Margot Sullivan July 17, 2012 at 06:33 PM
Consider this...if Brian were a she rather than a he...with the exact same circumstances, except "she" pulled out her nail file to defend herself and jumped out of the cab ... What would have been the reaction of the police...self defense? I think so...
Concerned Citizen July 17, 2012 at 07:04 PM
True, true Margot, but alas... Actually, a nail file is probably a good bit bigger than whatever "penknife" Jennings apparently had that night. Chris' comment above is interesting as well. Jennings hosts a huge fundraiser for the Morgan Stanley Children's Hospital. The fundraiser raises $50,000, quite a lot of which was donated by Jennings himself. Spot on with "no good deed". Something here doesn't make sense. The same guy doesn't do these two very different things on the very same night...
Margot Sullivan July 17, 2012 at 08:03 PM
I agree....in my opinion, the case reeks of reverse discrimination. It's easy for people to dislike bankers these days. So sad for the Jennings who are caught up in the middle...they have exhibited so much grace through this ordeal.
Be Investigative July 19, 2012 at 11:38 AM
That's an interesting argument Margot and I think I agree with you. The bottom line is that there will be people (perhaps even jurors or a judge) that will agree that Jennings was kidnapped and, therefore, was entitled to do whatever it takes to free himself. Establishing that he was kidnapped isn't the controversial in the least given the driver's admissions on this point. So, nor should the establishment of the self defense argument. Frankly, the driver is very fortunate that all he got is a tiny little cut on a finger. If he had kidnapped someone bigger, angrier, etc., he probably would have taken an enormous fist to the head from the passenger to make the driver stop. Damage could have been far worse. As for establishing where the driver was going ... it doesn't matter. He could have been taking Jennings to the DPD, to church, to the grocery store, whatever. If he was taking Jennings anywhere against Jennings will, then Jennings had every right to defend himself.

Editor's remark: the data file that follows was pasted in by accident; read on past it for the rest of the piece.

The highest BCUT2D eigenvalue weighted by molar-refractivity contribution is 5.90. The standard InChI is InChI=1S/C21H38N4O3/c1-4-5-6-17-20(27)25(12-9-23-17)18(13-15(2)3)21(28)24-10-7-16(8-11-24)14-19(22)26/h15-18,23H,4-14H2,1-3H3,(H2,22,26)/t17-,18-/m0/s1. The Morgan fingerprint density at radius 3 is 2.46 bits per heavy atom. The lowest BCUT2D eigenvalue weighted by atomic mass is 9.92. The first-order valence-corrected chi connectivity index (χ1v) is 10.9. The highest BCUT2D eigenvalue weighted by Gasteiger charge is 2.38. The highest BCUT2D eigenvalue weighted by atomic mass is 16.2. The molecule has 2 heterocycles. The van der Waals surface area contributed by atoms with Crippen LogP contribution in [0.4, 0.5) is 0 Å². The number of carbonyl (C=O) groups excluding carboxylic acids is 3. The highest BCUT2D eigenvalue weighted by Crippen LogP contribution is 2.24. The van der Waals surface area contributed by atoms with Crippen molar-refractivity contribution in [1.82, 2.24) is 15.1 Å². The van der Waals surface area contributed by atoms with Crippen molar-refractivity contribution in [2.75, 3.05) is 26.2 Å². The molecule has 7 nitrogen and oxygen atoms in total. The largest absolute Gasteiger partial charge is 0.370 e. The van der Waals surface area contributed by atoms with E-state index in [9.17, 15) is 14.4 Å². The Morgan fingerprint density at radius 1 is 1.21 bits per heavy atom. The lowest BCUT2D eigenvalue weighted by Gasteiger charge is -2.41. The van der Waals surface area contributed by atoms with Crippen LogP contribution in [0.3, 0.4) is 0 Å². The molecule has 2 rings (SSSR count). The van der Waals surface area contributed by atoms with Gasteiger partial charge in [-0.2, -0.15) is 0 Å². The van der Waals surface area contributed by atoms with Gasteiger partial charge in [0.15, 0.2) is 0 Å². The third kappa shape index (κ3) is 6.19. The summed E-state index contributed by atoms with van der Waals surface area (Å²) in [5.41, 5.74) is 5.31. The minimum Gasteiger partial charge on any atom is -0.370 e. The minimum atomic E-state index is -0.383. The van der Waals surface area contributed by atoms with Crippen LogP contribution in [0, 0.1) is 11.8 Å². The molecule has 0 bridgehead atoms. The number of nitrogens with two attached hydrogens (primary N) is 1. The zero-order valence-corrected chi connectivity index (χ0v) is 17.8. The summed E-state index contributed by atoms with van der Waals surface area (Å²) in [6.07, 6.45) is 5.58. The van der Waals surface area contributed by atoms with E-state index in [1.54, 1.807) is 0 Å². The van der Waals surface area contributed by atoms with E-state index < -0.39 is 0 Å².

Chris Noe July 19, 2012 at 12:10 PM
"Stop the car" did not work as the cabbie sped toward tge highway. The next level is to display the knife and say,' I have a knife, stop tge car'. Thus us when the driver turned 45 degrees in the seat and snatched the knife from Jennings hand cutting himself in tge process. Realizing he cut his hand he stopped Jennings jumped out and ran fir his life.